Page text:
Question of the Week: July 11th, 2017.

How do you think your asexuality will affect you in old age?

Being asexual is going to have a huge impact on what me old age looks like.  Even before I realised I was ace, I knew I didn’t want to get married and have babies.  I liked partners, but I never felt that desire to move in with them or build a life together.

And I realise that this is going to change the kind of supports that I have in place when I’m elderly.  I have a good relationship with my siblings, and they are enough younger than me that I always joke with them that they need to look after me when they get old, but beyond that there is always the little part of me that hopes that they have children I get along with.  Cause you know what?  Getting old without family can really suck.

The upside though, is that chosen family is totally a thing.  One of my favourite memories of working as a nurse is seeing a patient get cared for by his best friend and her partner.  It stuck with me because I had such a strong sense of ‘that will be me’.   And I see so many other people in alternative caring arrangements as they get old.  A group of my friends are buying a house together because they want to share house together, and many other people seem to have this as an ideal.

I don’t know what my life is going to look like when I’m old, but being ace has made me value the non-traditional relationships in my life, and I think that things are going to be okay.

About astarlia

Astarlia is proud of herself for only having volunteered for..... okay if you have to stop and count it's probably too many things isn't it? She is passionate about nerd culture, disability and mental health, alternative relationships, sexuality, and young adult fiction.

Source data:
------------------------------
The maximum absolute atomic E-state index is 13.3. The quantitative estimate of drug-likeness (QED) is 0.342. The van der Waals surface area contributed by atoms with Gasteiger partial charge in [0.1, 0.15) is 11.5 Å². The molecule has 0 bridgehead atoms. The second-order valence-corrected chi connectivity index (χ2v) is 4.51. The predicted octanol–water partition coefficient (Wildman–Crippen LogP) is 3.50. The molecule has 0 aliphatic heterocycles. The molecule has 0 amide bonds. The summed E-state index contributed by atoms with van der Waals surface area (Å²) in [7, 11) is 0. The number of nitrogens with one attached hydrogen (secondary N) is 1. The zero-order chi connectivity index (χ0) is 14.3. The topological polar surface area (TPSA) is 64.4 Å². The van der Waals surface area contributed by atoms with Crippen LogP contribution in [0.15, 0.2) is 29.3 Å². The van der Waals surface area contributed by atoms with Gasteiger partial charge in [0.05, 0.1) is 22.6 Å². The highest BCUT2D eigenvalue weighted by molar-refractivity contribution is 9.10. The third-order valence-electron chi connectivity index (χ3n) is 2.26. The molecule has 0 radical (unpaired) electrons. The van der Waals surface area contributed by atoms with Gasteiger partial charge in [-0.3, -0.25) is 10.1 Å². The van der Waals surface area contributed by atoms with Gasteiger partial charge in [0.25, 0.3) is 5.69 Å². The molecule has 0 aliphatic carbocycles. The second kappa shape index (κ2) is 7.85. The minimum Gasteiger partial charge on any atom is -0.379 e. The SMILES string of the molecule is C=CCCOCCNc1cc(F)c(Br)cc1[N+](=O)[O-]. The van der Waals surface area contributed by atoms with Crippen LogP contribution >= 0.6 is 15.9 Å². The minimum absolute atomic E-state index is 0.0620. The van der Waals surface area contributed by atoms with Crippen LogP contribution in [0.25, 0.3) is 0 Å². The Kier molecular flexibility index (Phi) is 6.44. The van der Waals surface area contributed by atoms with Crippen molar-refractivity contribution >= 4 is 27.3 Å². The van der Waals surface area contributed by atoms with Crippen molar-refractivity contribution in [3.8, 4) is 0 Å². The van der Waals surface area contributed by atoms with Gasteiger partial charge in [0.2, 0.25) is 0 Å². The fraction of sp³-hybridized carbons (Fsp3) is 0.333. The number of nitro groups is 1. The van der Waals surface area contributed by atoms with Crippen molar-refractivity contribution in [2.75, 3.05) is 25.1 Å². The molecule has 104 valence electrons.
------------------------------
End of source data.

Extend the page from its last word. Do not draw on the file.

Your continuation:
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8 Responses to Question of the Week: July 11th, 2017.

  1. TreePeony says:

    Actually, this is the only thing I’m worried about re: my aro aceness. I’m very close with my immediate family and get along splendidly with my sister (who, like the OP’s, is much younger than me). But this can always change once she gets married, and of course she has to prioritise her own family over me. Sometimes I wonder whether I oughtn’t to just bite the bullet, get married and have kids, but then I realise that even if I do these things, none of which I’ve ever wanted to do, there’s no guarantee that my marriage will last, my husband won’t predecease me, or that my kids won’t move abroad (as per the rising trend in my country). So for now I’ve decided against it, though not without some reservations. (And my parents constantly telling me how much I’ll regret this when I’m old and infirm doesn’t help)

    As for found family — that sounds wonderful, as I’ve always had a strong yearning for a QPL-type relationship, but realistically speaking I find it extremely far-fetched, to the point of impossibility. I’m 26 now and have never had a single true friend: only casual acquaintances who drift out of touch the moment they become busy with work, “meet someone” and/or move to a different town. Well, I suppose I’ll keep looking. Positivity is important, and who knows what the future holds?

  2. Rivers says:

    Yeah, I can definitely see my life going in many different directions. Family is personally not an option for me, so that’s semi-worrying, but I still have good options.

    I am really opting to find some kind of shared-living arrangement with a partner of some non-marriage related kind. My ideal would be getting a house with my current qpp, but I think it’s somewhat unrealistic as a permanent thing since she wants to have a more traditional family in the long run (our relationship does not have that kind of end goal right now). So there’s that. But I also think it’s very possible that I could find another person that I could bond with who would become a permanent partner, and I am perfectly open to having a poly relationship.

  3. I.C. says: